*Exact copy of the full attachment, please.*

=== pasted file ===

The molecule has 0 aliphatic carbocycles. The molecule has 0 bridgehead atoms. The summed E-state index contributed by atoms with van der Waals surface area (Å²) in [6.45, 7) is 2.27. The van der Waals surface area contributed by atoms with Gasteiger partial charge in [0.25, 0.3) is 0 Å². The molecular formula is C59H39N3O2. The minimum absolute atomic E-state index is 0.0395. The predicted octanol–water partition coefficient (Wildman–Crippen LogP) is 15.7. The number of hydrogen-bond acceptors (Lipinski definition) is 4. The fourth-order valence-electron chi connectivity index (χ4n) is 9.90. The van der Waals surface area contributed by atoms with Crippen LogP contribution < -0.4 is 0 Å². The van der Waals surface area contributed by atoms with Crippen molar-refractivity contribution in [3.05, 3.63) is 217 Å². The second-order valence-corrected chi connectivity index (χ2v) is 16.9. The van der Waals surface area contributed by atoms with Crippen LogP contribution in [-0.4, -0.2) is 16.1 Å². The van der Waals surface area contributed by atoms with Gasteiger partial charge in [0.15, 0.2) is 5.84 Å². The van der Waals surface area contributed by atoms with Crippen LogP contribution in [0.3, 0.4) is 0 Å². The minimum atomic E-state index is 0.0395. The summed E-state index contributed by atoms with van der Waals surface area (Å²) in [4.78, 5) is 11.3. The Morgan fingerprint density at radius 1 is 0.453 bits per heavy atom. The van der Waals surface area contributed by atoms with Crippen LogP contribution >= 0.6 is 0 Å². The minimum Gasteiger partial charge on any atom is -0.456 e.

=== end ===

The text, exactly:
The molecule has 0 aliphatic carbocycles. The molecule has 0 bridgehead atoms. The summed E-state index contributed by atoms with van der Waals surface area (Å²) in [6.45, 7) is 2.27. The van der Waals surface area contributed by atoms with Gasteiger partial charge in [0.25, 0.3) is 0 Å². The molecular formula is C59H39N3O2. The minimum absolute atomic E-state index is 0.0395. The predicted octanol–water partition coefficient (Wildman–Crippen LogP) is 15.7. The number of hydrogen-bond acceptors (Lipinski definition) is 4. The fourth-order valence-electron chi connectivity index (χ4n) is 9.90. The van der Waals surface area contributed by atoms with Crippen LogP contribution < -0.4 is 0 Å². The van der Waals surface area contributed by atoms with Crippen molar-refractivity contribution in [3.05, 3.63) is 217 Å². The second-order valence-corrected chi connectivity index (χ2v) is 16.9. The van der Waals surface area contributed by atoms with Crippen LogP contribution in [-0.4, -0.2) is 16.1 Å². The van der Waals surface area contributed by atoms with Gasteiger partial charge in [0.15, 0.2) is 5.84 Å². The van der Waals surface area contributed by atoms with Crippen LogP contribution in [0.3, 0.4) is 0 Å². The minimum atomic E-state index is 0.0395. The summed E-state index contributed by atoms with van der Waals surface area (Å²) in [4.78, 5) is 11.3. The Morgan fingerprint density at radius 1 is 0.453 bits per heavy atom. The van der Waals surface area contributed by atoms with Crippen LogP contribution >= 0.6 is 0 Å². The minimum Gasteiger partial charge on any atom is -0.456 e.